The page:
This article originally appeared on BizhubCommunity.com written by Sharon Snell
Sugar wars: Coke faces first salvo in US false advertising lawsuit
Coca-Cola’s claims that their sugar-sweetened beverages (SSBs) are not linked to obesity, diabetes, and cardiovascular disease will be tested in a lawsuit, which could turn the whole tide on the so-called sugar wars.
Multi-billion dollar adspend
According to its 2015 annual report, Coca- Cola’s turnover was $44,294bn. They spend $3,9bn on advertising and $6,8bn on marketing that year.
In the lawsuit, advocacy group, The Praxis Project, alleges Coke deceives consumers about the health impact of their products.
It claims that the soft drink manufacturer does so independently, and also with the assistance of and through statements made by the American Beverage Association (ABA), a trade organisation which Coca-Cola funds and materially directs.
The NGO says Coke and ABA have engaged in a pattern of deception for years, aimed at misleading and confusing the public (and governmental entities that bear responsibility for the public health) about the scientific consensus that SSBs are linked to obesity, type 2 diabetes, and cardiovascular disease.
The lawsuit also claims that the company engaged in a pattern of deception to mislead regarding its advertising to children despite the company’s Responsible Marketing Policy, which makes the commitment not to advertise directly to children under 12.
It has also provided a plethora of examples where Coke and their executives had knowingly shifted the responsibility for the obesity and diabetes epidemics away from SSBs to a lack of physical activity.
What Praxis wants
Praxis seeks permanent injunctive relief, requiring Coca-Cola to:
- cease all deceptive advertising and promotions that imply in any manner that sugar-sweetened beverage consumption is not linked to obesity, diabetes, and cardiovascular disease, and conversely is healthy;
- cease all advertising that reaches children under the age of 12 in significant numbers;
- fund a public education campaign to inform consumers about the association between sugar-sweetened beverage consumption and obesity, diabetes, and cardiovascular; and
- disclose publicly their files on the potential health implications of consuming sugar-sweetened beverages.
Global assault on sugar
Praxis quotes the American Heart Association recommendations that a daily maximum of six teaspoons of added sugar for adult women and children, and nine teaspoons for men. In comparison, a 16-ounce bottle of Coke, has 12 teaspoons of sugar, a 15-ounce bottle of its Minute Maid cranberry grape juice beverage has approximately 13 teaspoons of added sugar, while a 20-ounce bottle of the company’s vitaminwater has eight teaspoons.
The World Health Organisation (WHO) Commission on Ending Childhood Obesity has made a call to governments to implement a 20% effective tax on sugar-sweetened beverages. Providing the key note address at the National Academy of Medicine, director-general of the WHO, Dr Margaret Chan said:
‘’When crafting preventive strategies, government officials must recognise that the widespread occurrence of obesity and diabetes throughout a population is not a failure of individual willpower to resist fats and sweets or exercise more. It is a failure of political will to take on powerful economic operators, like the food and soda industries. If governments understand this duty, the fight against obesity and diabetes can be won. The interests of the public must be prioritised over those of corporations.’’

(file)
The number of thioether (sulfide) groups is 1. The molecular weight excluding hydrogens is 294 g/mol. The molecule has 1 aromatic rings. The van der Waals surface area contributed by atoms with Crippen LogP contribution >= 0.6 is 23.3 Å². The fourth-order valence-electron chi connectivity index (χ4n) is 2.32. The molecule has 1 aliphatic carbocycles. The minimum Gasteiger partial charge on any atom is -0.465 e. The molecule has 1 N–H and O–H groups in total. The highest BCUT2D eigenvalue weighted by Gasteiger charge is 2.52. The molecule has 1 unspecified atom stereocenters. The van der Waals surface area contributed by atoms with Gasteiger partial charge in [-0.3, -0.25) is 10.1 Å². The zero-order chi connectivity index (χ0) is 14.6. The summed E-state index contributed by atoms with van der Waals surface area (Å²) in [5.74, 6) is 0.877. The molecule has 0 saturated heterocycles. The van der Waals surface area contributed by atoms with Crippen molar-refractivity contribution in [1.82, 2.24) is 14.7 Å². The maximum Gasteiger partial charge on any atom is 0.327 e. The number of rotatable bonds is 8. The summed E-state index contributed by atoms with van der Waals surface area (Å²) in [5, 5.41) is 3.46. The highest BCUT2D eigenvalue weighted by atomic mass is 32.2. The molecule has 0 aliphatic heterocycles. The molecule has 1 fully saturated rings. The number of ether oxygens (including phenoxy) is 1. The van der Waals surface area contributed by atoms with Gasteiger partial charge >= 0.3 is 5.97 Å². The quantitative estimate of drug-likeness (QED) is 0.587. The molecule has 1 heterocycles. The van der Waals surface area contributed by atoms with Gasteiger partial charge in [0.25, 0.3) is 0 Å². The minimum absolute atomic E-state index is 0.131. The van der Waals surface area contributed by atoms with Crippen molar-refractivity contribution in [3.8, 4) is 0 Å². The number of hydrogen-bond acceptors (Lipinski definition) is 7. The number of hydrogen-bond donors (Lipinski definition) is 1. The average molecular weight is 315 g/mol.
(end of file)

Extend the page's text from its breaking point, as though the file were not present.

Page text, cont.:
Impact in South Africa
Given its growing levels of lifestyle conditions such as obesity and diabetes, South Africa is one of the countries that has heeded the WHO’s call through implementing a tax on SSBs (planned start date of 1 April 2017), a move that the local beverage industry has being staunchly opposing, largely through its industry association, Beverages Association of South Africa (BevSA).
Phil Gutsche, who is the chairman of Coca-Cola Beverages Africa has labelled this tax as “murderous to our industry” and “discriminatory” and claims that it would have the effect of taxing children and the poor. He averred that it had more to do with increasing revenue coffers rather than health.
If the lawsuit is successful in the US, it could have an interesting trickle-down effect on other parts of the world, including South Africa.
Coke foresaw risk
It would appear that Coke has foreseen the imposition of a levy on its products, and even legal action. Among the key risks to the sustainability of the business 2015 Annual Report, Coca-Cola listed that obesity concerns may reduce demand for some of their products due to:
- new or increased taxes on sugar-sweetened beverages by government entities to reduce consumption or to raise revenue;
- additional governmental regulations concerning the marketing, labelling, packaging or sale of their sugar-sweetened beverages; and
- negative publicity resulting from actual or threatened legal actions against them or other companies in their industry relating to the marketing, labelling or sale of sugar-sweetened beverages may reduce demand for or increase the cost of their sugar-sweetened beverages, which could adversely affect their profitability.
The lawsuit, which was launched on 4 January 2017, is being brought under California’s unfair competition law and false advertising law to stop Coca-Cola and the ABA from conducting false and misleading marketing of their sugar-sweetened beverages. If successful, it would have a significant impact on Coke’s business and opens the floodgates to product liability claims.
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